Oh, the sadness of the Angeleno with a bank account dwindling, a forehead creasing, a self-esteem level deflating. I wish Delilah were a little more like me. I wish she were more confident. I wish she never stopped believing in herself, like her tattoo, but she did. She thought she needed someone famous in order to feel worthy. She could have settled down with Dez or Calvin or me or any of the guys she met. But she wanted fame more than love. She will never be happy, and really, I’m doing her a favor. She will never find what she’s looking for. I pull an orange Rachael Ray knife out of the butcher’s block. LA kills women. It’s a shame that Delilah moved here. She should have gone back to New York. You don’t belong here unless you’re tough, beautiful, or talented. What I am doing is a kindness, a mercy killing. I am putting her out of her misery.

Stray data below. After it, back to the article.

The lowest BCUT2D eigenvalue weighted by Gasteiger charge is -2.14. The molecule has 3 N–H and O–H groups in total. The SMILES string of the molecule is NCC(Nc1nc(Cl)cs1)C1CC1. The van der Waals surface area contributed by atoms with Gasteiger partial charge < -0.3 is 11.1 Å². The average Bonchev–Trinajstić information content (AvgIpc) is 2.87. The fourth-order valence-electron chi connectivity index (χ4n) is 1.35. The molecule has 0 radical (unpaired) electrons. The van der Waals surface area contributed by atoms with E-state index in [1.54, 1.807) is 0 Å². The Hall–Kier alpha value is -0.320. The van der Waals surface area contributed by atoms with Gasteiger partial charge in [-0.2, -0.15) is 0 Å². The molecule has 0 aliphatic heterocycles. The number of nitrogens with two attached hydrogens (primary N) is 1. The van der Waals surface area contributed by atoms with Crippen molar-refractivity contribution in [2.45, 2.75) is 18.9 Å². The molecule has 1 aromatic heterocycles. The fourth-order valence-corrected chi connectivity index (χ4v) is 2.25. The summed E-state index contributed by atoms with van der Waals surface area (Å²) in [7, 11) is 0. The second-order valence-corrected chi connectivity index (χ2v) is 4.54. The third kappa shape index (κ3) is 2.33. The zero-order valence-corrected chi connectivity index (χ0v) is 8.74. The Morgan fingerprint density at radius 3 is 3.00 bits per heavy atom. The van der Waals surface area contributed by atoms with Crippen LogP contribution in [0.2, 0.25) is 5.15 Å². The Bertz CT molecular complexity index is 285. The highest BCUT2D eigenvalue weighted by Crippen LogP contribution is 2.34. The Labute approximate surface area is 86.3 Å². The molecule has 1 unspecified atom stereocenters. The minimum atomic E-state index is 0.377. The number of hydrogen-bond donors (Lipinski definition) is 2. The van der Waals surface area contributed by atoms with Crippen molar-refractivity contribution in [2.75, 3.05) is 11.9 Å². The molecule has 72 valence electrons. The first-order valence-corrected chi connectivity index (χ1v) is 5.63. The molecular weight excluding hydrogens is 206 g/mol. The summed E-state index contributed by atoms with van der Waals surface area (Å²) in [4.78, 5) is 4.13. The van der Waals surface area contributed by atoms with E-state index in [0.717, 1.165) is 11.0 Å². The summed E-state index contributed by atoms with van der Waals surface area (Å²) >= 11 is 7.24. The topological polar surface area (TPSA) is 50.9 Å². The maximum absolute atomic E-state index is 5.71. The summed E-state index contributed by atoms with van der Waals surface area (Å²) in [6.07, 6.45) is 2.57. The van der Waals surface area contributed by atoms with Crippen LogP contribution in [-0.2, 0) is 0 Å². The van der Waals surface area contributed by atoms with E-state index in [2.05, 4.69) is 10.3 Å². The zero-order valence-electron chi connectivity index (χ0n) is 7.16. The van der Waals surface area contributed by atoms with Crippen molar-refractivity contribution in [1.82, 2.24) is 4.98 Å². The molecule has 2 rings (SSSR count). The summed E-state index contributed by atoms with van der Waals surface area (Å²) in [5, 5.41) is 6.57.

I open the bathroom door and she’s cowering in the tub, on her knees. Sad cat. Poor kitten. Her face is a wad of chewed-up gum. All the joy is gone. Somewhere along the way she broke her own heart and without a heart, you can’t get better.
“I know,” I say. “I know how sad you are. I know how sick you are. But it’s over.”
Steve Perry’s unmistakable voice crescendos and Delilah hyperventilates. She cries and cries, and how badly she needed this. How much more of this there would be for her were she to stay on this long and lonely road ahead. The girl who paid someone to inscribe words on her thigh, words that she could not live by, words she did not understand. The key is not just to continue believing, after all, but the key to life is to believe in something that matters, something big and beautiful, something more profound than fame, money.
I grab her extensions and smash her head into the tub and that’s it. No more tears. Blood trickles down her forehead. I was right. She isn’t beautiful. She was pretty. And I don’t feel sorry for her. It’s like they say about everything in this world. You can’t feel sorry for yourself. A lot of girls, they would have loved to be so pretty.
I don’t believe in love at first sight. But I do believe in electricity, the way it can recharge you. I am healing.
“Your home has a name?”
She laughs. “You know I like to name everything.”